Changes in seismic style along the San Andreas fault system appear to correlate with strike-parallel variations in regional heat flow. Large earthquake ruptures are associated with colder segments of the fault zone, while comparatively high levels of micro earthquake activity and small to moderate shocks occur along the hotter segments, often in association with a seismic creep. These profiles suggest that the transition from frictional to quasi-plastic behavior with depth should increase by a few kilometers passing from the hotter to the colder portions of the fault zone, giving rise to long-wavelength concentrations of distortional strain energy near the base of the seismogenic zone in the cold segments. Some support for this hypothesis comes from the observed deepening of microseismic activity passing northwest and southeast from the central Californian active region to the currently locked, ~400 km segments of the San Andreas fault that ruptured in 1906 and 1857.

Observations gathered over the past 150 years or so suggest that alternating segments of the San Andreas fault system persistently exhibit different types of fault activity or seismic style (Fig. 1), and it seems probable that these different behavioral modes are long term characteristics of the fault system (Allen, 1968, 1981; Wallace, 1970; Scholz, 1977). A seismic slip rates reach 32 mm/yr along one 55 km section of the central California segment where geodetic studies indicate large scale rigid block motion without significant accumulation of elastic strain (Thatcher, 1979; Burford and Harsh, 1980). The complex activity northwest of the triple junction at Cape Mendocino results from transform faulting along the Mendocino Fracture Zone combined with the subduction and internal disruption of the Gorda plate (Smith and Knapp, 1980), and will not be discussed further. Several explanations have been put forward to account for these variations in fault behavior. On geometrical grounds, Allen (1968) noted that both M8 ruptures were associated with "restraining" bends where the San Andreas fault trace lies oblique to the interplate slip vector (see also Scholz, 1977). This paper explores in some detail a further possibility, suggested by Sibson (1982), that the changes in seismic style may be related to variations in regional heat flow along strike.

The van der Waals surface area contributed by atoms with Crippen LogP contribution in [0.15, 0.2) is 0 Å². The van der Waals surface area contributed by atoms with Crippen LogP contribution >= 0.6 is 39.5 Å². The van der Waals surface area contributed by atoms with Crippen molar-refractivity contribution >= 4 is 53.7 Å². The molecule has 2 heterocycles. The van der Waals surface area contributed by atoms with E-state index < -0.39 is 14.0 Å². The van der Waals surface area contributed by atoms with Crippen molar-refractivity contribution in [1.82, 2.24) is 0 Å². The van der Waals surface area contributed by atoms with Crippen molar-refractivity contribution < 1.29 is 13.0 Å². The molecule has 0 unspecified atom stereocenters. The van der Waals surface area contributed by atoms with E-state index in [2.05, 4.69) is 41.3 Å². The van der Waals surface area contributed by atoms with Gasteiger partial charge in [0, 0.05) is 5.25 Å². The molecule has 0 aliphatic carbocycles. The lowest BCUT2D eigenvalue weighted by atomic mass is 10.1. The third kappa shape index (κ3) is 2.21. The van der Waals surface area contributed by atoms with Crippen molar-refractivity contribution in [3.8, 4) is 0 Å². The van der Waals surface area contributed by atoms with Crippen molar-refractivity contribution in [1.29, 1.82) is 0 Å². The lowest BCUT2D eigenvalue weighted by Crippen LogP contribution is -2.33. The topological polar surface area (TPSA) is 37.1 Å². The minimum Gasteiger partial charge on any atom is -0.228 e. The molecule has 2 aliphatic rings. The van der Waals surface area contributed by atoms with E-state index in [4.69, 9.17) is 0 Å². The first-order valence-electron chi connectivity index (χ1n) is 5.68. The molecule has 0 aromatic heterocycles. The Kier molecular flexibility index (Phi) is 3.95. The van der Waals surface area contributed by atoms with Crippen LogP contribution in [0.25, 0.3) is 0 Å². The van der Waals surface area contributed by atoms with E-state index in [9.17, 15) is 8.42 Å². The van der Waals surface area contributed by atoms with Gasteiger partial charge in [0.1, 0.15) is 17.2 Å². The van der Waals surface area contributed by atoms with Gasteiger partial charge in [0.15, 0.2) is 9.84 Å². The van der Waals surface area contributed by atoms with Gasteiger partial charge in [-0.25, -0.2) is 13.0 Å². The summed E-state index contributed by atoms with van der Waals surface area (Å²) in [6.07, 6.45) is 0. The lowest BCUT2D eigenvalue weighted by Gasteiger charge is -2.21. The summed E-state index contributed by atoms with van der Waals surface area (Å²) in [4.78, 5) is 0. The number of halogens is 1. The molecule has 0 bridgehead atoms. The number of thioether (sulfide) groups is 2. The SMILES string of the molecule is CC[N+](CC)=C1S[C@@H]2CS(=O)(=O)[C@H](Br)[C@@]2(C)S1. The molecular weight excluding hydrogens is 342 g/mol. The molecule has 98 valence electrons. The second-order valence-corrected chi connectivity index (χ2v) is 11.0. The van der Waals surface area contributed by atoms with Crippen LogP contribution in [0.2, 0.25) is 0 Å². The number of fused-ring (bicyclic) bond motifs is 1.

Measurements of heat flow in the dominantly strike-slip regime close to the San Andreas fault have been compiled by Lachenbruch and Sass (1980) into a strike-parallel profile which exhibits a broad maximum coincident with the central California segment of intense microearthquake activity and a seismic slip (Fig. 2). Comparatively few heat flow determinations are available for the southern active region southeast of the 1857 rupture, but a seismic slip and a high level of microseismic activity are also known in the region of high heat flow and geothermal activity southeast of the Salton Sea (Goulty et al. 1978). It is also interesting to note that the probable epicenters (rupture nucleation sites) for the 1906 and 1857 earthquakes (Boore, 1977; Sieh, 1978) linear the ends of the high heat flow region associated with the creeping segment.

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